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Rustic eatery on Hope Street offers a taste of New England

Dishes not inexpensive, but locally-sourced ingredients, warm atmosphere and sizable portions worth the price

When students venture off College Hill in search of good eats, they usually turn to Federal Hill or downtown to satisfy their cravings. But they’ve been turning in the wrong direction. Cook and Brown Public House, Hope Street’s New England-inspired gastropub, serves up mouthwatering and creative cuisine with a focus on fresh, local ingredients.

Shaped like a Lincoln log cabin with a rustic, wood-hewn interior, C and B boasts a toasty yet polished atmosphere.

The sprawling bar greets diners as they enter. It is cluttered with the constituents of C and B’s illustrious cocktail menu, which offers innovative options like “Bubbly Bee” — Hayman’s Old Tom gin, lemon, vanilla, honey, lavender and bubbles — and “The Orchard House” — Rittenhouse Rye whiskey, St. George spiced pear, peach, lemon, fig, maple and salt.

Because of the dining area’s intimate size, most tables are tucked into corners, backlit by adjacent windows. A mellow and folksy playlist fills the room, less pretentious than Bon Iver but edgier than summer campfire tunes. The weathered chord progressions, occasionally embroidered with a lilting fiddle or the soft jangle of a tambourine, ease diners into a slower, sweeter state of mind.

Most appetizers hover around $10, with entrees priced in the $20 range. Though not ideal for those on a budget, the prices are reasonable considering the food’s quality and freshness. Splitting dishes can be a worthwhile compromise — after a shared entree, side dish and dessert, a bill for two came in at just over $30.

Somehow, the Narragansett Creamery ricotta gnocchi is both light and decadent, a balance afforded by the subtle Moroccan spices that combine with the juices of chopped citrus fruit. Though the citrusy punch was stronger than expected, the garlic confit curbed excess sourness and complemented the savory overtones of the dish. The sprightly crunch of radicchio, sliced to an almost translucent thinness, countered the gnocchi’s traditionally  thick consistency. Though the gnocchi’s pesto was almost impossible to discern among the heat of intermingling flavors, the excess sauce is worth scooping up with the crusts of the complementary bread.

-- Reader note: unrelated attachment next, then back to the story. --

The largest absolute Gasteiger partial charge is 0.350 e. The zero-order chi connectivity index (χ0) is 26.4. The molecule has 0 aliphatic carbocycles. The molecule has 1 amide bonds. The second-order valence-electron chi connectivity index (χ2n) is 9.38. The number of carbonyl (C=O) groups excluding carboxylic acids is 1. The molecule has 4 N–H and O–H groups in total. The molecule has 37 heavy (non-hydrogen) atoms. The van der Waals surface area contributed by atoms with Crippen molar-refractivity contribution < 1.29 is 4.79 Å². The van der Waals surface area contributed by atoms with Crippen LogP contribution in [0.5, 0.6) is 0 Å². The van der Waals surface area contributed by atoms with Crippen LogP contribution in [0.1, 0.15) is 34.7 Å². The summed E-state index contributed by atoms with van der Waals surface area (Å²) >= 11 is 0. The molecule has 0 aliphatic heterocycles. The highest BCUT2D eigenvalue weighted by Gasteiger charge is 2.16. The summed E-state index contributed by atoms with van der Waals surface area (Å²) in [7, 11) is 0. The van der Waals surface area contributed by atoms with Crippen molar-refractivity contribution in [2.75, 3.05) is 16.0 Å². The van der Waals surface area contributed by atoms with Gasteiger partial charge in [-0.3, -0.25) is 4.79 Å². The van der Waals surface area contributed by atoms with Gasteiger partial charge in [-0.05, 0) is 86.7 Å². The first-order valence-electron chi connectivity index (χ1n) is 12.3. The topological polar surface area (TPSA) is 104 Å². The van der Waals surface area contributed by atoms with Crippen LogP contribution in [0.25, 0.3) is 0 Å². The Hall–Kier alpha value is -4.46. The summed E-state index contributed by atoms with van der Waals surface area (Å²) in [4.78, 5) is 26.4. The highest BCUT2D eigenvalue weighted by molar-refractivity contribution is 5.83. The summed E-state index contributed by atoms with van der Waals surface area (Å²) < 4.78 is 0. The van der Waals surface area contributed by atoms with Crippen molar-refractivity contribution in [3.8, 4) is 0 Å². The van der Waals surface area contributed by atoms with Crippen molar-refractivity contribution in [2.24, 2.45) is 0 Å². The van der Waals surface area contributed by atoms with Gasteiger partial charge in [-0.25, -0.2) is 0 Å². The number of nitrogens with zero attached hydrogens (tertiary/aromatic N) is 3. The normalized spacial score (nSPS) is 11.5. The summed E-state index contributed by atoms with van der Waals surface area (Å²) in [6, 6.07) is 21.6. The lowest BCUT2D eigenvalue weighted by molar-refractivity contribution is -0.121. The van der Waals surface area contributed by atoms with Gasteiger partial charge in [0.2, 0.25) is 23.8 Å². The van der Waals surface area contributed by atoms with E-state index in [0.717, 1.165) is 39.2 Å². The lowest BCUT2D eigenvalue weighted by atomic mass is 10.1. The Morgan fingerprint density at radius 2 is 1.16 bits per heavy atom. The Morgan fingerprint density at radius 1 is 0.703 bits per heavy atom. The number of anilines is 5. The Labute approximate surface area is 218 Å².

As a side dish, the roasted root vegetables with a beer mustard vinaigrette come lightly infused with warm, aromatic spices, each thickly chopped vegetable reminiscent of warm apple cider. The rice pudding, served with a dollop of salted caramel sauce, was the most generously sized dish. The pudding was creamy and not too sweet — think marshmallow fluff without the artificial aftertaste. This carefully nuanced flavor held true for the caramel, which was rich enough that a little went a long way.

The combination of C and B’s sophisticated dishes and homespun vibes makes for a gratifying dining experience.



By Andrew Smyth, Arts & Culture Editor


New Rivers

In a crowded field of locavore, new American, farm-to-table eateries, Chef Beau Vestal’s College Hill bistro is the real deal. Top-shelf seasonal ingredients meet innovative preparations in a warm, welcoming dining room. Spring offerings include roasted Rhode Island fluke and stuffed rabbit. A spin down the charcuterie menu might include beef tongue pastrami, Berkshire pork shoulder, pickled grapes and various New England cheeses.

Monday-Saturday 5 p.m. to closing | 7 Steeple Street 

Flan y Ajo

There’s not much space at this beloved downtown tapas purveyor, but the flavors are huge. Owners Siobhan Maria Etxeberria and Diego Luis Perez serve the very best of small-plate Spanish cuisine in a casual atmosphere. The menu changes often, but options typically include classics like imported Manchego cheese, cured sardines on toast and jamon, Iberico along with more inventive dishes like lavender flan and roasted chestnut pintxos. Also, it’s BYOB.

Monday-Friday 11 a.m. to 4 p.m, Tuesday-Saturday 6 p.m. to 11 p.m. | 225A Westminster Street


Patrons ditch the cutlery and roll up their sleeves at Fox Point’s resident outpost of Ethiopian and Eritrean comfort food. Husband-and-wife team Yodit and Amanuel Gebrebiwot dish out sensitively seasoned samples of doro wot chicken, collard greens and red and yellow lentils atop spongy injera flatbreads. Newcomers will get the most mileage out of combination platters, with both meat and vegetarian elements. Portions are generous, so sharing is the way to go. The selection of herbal teas and Ethiopian coffees is also excellent.

Every day 11 a.m. to 10 p.m. | 333 Wickenden Street

Al Forno

It goes without saying but should still be said from time to time.

Tuesday-Friday 5 p.m. to 10 p.m., Saturday 4 p.m. to 10 p.m. | 577 South Main Street


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